The model’s functions typically require the investigator to set some parameters so that computations can be carried out. For example, in a simulation of cultural transmission in organizations (Harrison and Carroll, 1991), one process is the arrival of new members of the organization at time t + 1. These new members arrive at a certain rate with certain enculturation (fitness) scores. The arrival rate and the mean and standard deviation of the enculturation scores of the pool from which new members are selected are all parameters of the process.

The experimental design consists of five elements: the initial conditions, the time structure, the outcome determination, iterations, and variations. The computational model specifies how the system changes from time t to time t + 1, but not the state of the system at time 0, so initial conditions must be specified. For example, in the cultural transmission simulation, initial conditions include the number of members in the organization at the beginning of the simulation and their enculturation scores.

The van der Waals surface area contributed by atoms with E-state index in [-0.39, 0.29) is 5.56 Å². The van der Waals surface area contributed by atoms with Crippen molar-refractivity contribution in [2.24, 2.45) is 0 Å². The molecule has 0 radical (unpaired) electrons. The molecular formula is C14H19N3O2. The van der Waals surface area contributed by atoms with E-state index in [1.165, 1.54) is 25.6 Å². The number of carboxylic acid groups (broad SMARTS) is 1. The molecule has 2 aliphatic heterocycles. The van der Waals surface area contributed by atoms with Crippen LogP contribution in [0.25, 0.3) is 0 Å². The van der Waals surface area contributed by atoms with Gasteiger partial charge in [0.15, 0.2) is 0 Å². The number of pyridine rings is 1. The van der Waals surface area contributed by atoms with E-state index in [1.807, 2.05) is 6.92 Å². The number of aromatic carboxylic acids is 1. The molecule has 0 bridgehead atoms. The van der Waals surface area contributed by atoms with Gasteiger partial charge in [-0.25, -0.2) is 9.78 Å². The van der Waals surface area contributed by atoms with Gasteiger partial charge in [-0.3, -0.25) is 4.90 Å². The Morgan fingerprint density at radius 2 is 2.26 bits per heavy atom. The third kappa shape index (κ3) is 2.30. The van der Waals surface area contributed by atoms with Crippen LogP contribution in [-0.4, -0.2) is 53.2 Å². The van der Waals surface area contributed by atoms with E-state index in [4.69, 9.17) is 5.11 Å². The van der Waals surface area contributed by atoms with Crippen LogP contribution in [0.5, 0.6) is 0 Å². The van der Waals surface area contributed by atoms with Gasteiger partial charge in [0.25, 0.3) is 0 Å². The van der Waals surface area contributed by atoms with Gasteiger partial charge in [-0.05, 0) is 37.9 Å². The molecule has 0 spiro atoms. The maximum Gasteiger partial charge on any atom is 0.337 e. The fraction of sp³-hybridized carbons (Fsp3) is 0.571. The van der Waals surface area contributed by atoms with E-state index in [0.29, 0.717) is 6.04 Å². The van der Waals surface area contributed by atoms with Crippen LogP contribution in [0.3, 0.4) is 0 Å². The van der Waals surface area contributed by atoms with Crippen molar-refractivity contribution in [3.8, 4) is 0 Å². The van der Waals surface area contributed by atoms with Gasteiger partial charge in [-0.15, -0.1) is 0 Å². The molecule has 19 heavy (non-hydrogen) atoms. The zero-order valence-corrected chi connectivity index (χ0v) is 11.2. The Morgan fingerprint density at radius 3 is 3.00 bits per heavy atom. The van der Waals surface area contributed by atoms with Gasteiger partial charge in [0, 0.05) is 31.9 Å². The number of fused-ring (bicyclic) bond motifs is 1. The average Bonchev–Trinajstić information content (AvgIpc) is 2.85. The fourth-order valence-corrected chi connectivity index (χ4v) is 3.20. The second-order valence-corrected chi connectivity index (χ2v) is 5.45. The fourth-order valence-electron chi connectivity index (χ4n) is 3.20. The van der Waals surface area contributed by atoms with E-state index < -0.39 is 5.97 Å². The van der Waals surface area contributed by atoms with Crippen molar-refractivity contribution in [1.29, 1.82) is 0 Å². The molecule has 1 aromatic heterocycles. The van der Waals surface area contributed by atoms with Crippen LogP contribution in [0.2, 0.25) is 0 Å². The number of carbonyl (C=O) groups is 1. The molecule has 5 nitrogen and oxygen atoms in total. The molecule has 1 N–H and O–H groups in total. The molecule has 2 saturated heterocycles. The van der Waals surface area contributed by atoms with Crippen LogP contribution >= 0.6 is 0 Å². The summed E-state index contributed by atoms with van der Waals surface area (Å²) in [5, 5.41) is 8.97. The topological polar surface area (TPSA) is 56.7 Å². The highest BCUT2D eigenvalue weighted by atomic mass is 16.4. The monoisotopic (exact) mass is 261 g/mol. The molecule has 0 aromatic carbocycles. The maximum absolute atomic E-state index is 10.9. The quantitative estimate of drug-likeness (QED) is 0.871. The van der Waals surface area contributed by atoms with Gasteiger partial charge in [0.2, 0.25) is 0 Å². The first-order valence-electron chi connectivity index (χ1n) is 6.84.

The time structure sets the length of each simulation time period and the number of time periods in the simulation run. Once the time period is determined, the number of time periods to be simulated can be set to obtain the desired total duration of the simulation run, or a rule may be established to stop the run once certain conditions (e.g., system equilibrium) are met.

The outcomes of interest are often some function of the behavior of the system, and need to be calculated from system variables. Outcomes may be calculated for each time period or only at the end of the run, depending on the simulation’s purpose. In the cultural transmission simulation, the outcomes of interest were the mean and standard deviation of the enculturation scores of the organizational members and the number of periods it took the system to reach equilibrium.

In stochastic models, the simulation outcomes will vary somewhat from run to run depending on the random numbers generated, so the results of one run may not be representative of the average system behavior. To assess average system behavior as well as variations in behavior, iterations are necessary – that is, the simulation run must be repeated many times (using different random number streams) to determine the pattern of outcomes.